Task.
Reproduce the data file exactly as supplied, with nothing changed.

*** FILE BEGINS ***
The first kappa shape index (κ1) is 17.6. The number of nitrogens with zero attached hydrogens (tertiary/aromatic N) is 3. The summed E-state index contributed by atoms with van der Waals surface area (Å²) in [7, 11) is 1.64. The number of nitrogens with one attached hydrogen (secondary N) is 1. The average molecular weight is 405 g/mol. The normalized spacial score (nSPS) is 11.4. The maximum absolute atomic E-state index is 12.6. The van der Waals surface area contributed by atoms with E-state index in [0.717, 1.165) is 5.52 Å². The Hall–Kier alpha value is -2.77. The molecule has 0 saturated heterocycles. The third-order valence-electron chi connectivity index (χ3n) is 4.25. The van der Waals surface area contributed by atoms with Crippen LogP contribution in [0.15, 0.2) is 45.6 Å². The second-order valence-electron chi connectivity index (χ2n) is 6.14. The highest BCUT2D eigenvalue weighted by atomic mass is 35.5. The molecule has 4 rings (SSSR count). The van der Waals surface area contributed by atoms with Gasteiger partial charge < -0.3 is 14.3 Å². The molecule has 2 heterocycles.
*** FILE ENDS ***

The first kappa shape index (κ1) is 17.6. The number of nitrogens with zero attached hydrogens (tertiary/aromatic N) is 3. The summed E-state index contributed by atoms with van der Waals surface area (Å²) in [7, 11) is 1.64. The number of nitrogens with one attached hydrogen (secondary N) is 1. The average molecular weight is 405 g/mol. The normalized spacial score (nSPS) is 11.4. The maximum absolute atomic E-state index is 12.6. The van der Waals surface area contributed by atoms with E-state index in [0.717, 1.165) is 5.52 Å². The Hall–Kier alpha value is -2.77. The molecule has 0 saturated heterocycles. The third-order valence-electron chi connectivity index (χ3n) is 4.25. The van der Waals surface area contributed by atoms with Crippen LogP contribution in [0.15, 0.2) is 45.6 Å². The second-order valence-electron chi connectivity index (χ2n) is 6.14. The highest BCUT2D eigenvalue weighted by atomic mass is 35.5. The molecule has 4 rings (SSSR count). The van der Waals surface area contributed by atoms with Gasteiger partial charge < -0.3 is 14.3 Å². The molecule has 2 heterocycles.